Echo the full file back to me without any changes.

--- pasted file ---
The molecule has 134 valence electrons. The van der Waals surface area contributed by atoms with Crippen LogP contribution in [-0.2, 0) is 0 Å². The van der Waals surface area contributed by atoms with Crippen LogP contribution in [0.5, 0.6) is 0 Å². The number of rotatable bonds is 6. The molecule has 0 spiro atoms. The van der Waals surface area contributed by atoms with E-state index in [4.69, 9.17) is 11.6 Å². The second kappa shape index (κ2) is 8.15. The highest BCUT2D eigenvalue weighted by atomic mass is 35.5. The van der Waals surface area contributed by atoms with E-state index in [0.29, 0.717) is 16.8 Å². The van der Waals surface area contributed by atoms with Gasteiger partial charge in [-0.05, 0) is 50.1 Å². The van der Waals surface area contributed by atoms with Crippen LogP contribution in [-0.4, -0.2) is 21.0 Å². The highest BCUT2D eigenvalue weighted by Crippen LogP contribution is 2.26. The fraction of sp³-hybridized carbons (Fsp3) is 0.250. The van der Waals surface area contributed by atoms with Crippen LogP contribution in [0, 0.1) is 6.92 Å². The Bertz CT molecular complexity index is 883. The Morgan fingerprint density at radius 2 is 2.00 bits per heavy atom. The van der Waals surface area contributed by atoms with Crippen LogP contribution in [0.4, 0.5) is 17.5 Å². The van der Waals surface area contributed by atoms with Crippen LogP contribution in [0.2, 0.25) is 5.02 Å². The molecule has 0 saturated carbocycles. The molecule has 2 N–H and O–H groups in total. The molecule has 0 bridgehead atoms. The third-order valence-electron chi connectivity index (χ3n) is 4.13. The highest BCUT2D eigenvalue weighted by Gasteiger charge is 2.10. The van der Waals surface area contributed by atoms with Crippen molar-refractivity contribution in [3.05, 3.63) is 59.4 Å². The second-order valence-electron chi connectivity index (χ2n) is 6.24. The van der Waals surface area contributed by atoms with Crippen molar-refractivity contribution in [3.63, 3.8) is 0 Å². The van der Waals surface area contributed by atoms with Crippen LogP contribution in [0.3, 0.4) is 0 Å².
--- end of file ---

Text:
The molecule has 134 valence electrons. The van der Waals surface area contributed by atoms with Crippen LogP contribution in [-0.2, 0) is 0 Å². The van der Waals surface area contributed by atoms with Crippen LogP contribution in [0.5, 0.6) is 0 Å². The number of rotatable bonds is 6. The molecule has 0 spiro atoms. The van der Waals surface area contributed by atoms with E-state index in [4.69, 9.17) is 11.6 Å². The second kappa shape index (κ2) is 8.15. The highest BCUT2D eigenvalue weighted by atomic mass is 35.5. The van der Waals surface area contributed by atoms with E-state index in [0.29, 0.717) is 16.8 Å². The van der Waals surface area contributed by atoms with Gasteiger partial charge in [-0.05, 0) is 50.1 Å². The van der Waals surface area contributed by atoms with Crippen LogP contribution in [-0.4, -0.2) is 21.0 Å². The highest BCUT2D eigenvalue weighted by Crippen LogP contribution is 2.26. The fraction of sp³-hybridized carbons (Fsp3) is 0.250. The van der Waals surface area contributed by atoms with Crippen LogP contribution in [0, 0.1) is 6.92 Å². The Bertz CT molecular complexity index is 883. The Morgan fingerprint density at radius 2 is 2.00 bits per heavy atom. The van der Waals surface area contributed by atoms with Crippen LogP contribution in [0.4, 0.5) is 17.5 Å². The van der Waals surface area contributed by atoms with Crippen LogP contribution in [0.2, 0.25) is 5.02 Å². The molecule has 0 saturated carbocycles. The molecule has 2 N–H and O–H groups in total. The molecule has 0 bridgehead atoms. The third-order valence-electron chi connectivity index (χ3n) is 4.13. The highest BCUT2D eigenvalue weighted by Gasteiger charge is 2.10. The van der Waals surface area contributed by atoms with Crippen molar-refractivity contribution in [3.05, 3.63) is 59.4 Å². The second-order valence-electron chi connectivity index (χ2n) is 6.24. The van der Waals surface area contributed by atoms with Crippen molar-refractivity contribution in [3.63, 3.8) is 0 Å². The van der Waals surface area contributed by atoms with Crippen LogP contribution in [0.3, 0.4) is 0 Å².